NewsBack To News
Commentary: Why Tufts is undertaking a livestock tracking study in West Darfur
The Building Resilience in Chad and Sudan (BRICS) consortium supports livelihood production systems in the Darfur region of Sudan, including pastoralism and farming, each of which raise livestock, according to different systems.
More than a decade of international humanitarian response has tended to target displaced and conflict-affected farmers, with relatively less attention to pastoralists. At the same time pastoralist issues (such as access to education, healthcare, reduction in rangelands and expansion of farms), have received less attention from policymakers despite the contribution of livestock, and predominantly pastoralist production, to the domestic economy as well as exports (see “The Contribution of Livestock to the Sudan Economy”).
But there is increasing national and international interest in pastoralists and pastoralist production, and their integration within farming systems, due to growing recognition of the socio-economic importance of the livelihood strategy, among other things (see “Policy Framework for Pastoralism in Africa”).
Therefore, as part of its research agenda for BRICS, Tufts University seeks to better understand livestock mobility among the BRICS population in Sudan in two areas:
- Small-scale livestock production by farmers: limited livestock mobility in which they move between pastures locally, but do not cover the longer distances of pastoralist herds
- Pastoralism or pastoralist livestock production: strategic livestock mobility is the basis of their production system, which enables them to access the best pasture for the time of year, while maintaining sufficient reserves for the dry season
The underlying premise is that livestock mobility is driven by extreme climate variability and by the unpredictable distribution of pasture over time and space. Therefore, mobility is a key element of resilience because it enables herds to maximize the time they spend on more nutritious green pasture in the rainy season, while managing the availability of pasture in the dry season.
This idea has been established in earlier studies and is supported by a wider body of evidence and policy (see “Risk, Resilience, and Mobility”; “Modern and Mobile”; and “Valuing Variability”). This new study will take it a step further and look at differences between producers to compare how they each use land and explore their different climate adaptation strategies.
The BRICS livestock mobility study entails tracking a variety of herds (camels, sheep and cattle) with GPS collars to map their movements. Undertaking such a study in Sudan required careful planning and partnerships because the GPS technology is relatively new and we anticipated that communities would have some concerns.
We therefore adopted a phased approach that was led by Hussein Sulieman, a Sudanese scholar, in partnership with the Ministry of Animal Resources at the federal, state, and locality levels in West Darfur. Planning began in early 2016, with two preparatory visits to West Darfur.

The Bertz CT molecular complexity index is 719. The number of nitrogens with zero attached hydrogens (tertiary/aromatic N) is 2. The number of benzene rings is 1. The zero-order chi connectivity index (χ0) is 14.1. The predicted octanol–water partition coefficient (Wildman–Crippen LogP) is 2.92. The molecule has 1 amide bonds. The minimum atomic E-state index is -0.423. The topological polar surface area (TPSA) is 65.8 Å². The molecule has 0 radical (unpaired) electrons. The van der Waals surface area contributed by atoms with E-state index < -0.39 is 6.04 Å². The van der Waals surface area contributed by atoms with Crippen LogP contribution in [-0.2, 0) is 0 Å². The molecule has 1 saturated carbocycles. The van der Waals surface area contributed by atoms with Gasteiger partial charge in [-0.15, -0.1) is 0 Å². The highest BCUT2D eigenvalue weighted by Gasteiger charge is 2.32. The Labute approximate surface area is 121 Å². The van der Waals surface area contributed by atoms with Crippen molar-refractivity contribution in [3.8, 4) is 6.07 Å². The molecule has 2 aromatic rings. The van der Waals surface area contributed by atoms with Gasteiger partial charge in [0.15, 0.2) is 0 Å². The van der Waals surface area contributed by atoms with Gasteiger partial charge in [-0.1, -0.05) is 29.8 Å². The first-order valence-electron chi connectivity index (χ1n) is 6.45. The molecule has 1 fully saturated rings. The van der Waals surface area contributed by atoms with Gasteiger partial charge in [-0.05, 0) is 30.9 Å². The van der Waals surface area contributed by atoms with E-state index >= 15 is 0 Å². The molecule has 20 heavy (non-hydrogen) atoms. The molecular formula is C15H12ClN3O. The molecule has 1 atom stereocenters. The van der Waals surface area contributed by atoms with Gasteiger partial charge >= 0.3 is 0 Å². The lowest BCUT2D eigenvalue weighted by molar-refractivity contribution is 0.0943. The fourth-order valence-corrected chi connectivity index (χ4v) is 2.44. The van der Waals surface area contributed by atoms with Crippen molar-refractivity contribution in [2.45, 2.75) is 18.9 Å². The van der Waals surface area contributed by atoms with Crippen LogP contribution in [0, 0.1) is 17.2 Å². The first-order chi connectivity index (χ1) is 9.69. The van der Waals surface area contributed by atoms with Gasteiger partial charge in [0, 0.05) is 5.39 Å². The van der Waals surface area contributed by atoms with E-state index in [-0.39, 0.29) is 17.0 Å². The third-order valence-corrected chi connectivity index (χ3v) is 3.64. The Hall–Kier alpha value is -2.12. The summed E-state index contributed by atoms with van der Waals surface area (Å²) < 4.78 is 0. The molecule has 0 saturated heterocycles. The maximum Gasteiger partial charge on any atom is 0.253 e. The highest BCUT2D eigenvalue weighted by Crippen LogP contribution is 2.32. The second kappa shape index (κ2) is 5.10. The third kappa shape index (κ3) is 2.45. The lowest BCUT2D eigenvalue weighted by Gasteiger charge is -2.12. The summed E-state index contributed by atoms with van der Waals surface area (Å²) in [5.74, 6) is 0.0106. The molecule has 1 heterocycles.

During these visits, Sulieman introduced the project at the state, locality and community levels and explored the study’s logistics, and confirmed interest from various stakeholders in supporting or participating in the study through small meetings with separate stakeholder groups. He discussed advantages of introducing livestock monitoring technology and possible drawbacks and risks associated with the study.
This helped the communities fully assess whether they wanted to participate, and provided us with information about issues we should anticipate. With support at all levels, we then purchased and imported the tracking devices.
These devices are “store-on-board,” meaning that they do not transmit data – the data can only be downloaded directly from the device to a computer, which is more acceptable to the herders and local stakeholders.
In April, we formally began the study with a kick-off workshop to introduce the GPS collaring devices, demonstrate the technology, explain the goals and logistics for the study, and plan for any potential challenges. The Ministry of Animal Resources hosted the event, which included participants from local, state, and federal ministries and institutions; international organizations; as well as communities and tribes.
Community representatives said they hope the study will help governmental institutions—such as the ministry of livestock—and NGOs better understand their own experiences. At the same time, they identified risks associated with the study, most notably livestock looting and potential competition between herders who want their herds to participate in the study.
With potential risks and benefits in mind, we went with the leaders from three communities to visit candidate herders and herds. We discussed the study and, when appropriate, invited them to participate. Local vets accompanied us to check the animals’ health before we attached the collars. We have now attached GPS tracking devices to animals in 18 herds from three villages.
From April to September 2017, the tracking devices will take readings every half an hour, allowing us to plot a picture of herd movement patterns. Once we have the data we will compare the livestock routes with other seasonal data including, vegetative biomass, rainfall, water sources, and land use patterns to develop maps. These maps are useful at the local level for management of natural resources, as well as for policy makers in planning service delivery, and for understanding the importance of pastoralist livestock mobility.
This is the first post in a series that we will contribute as the study evolves.
Phone: (617) 636-3707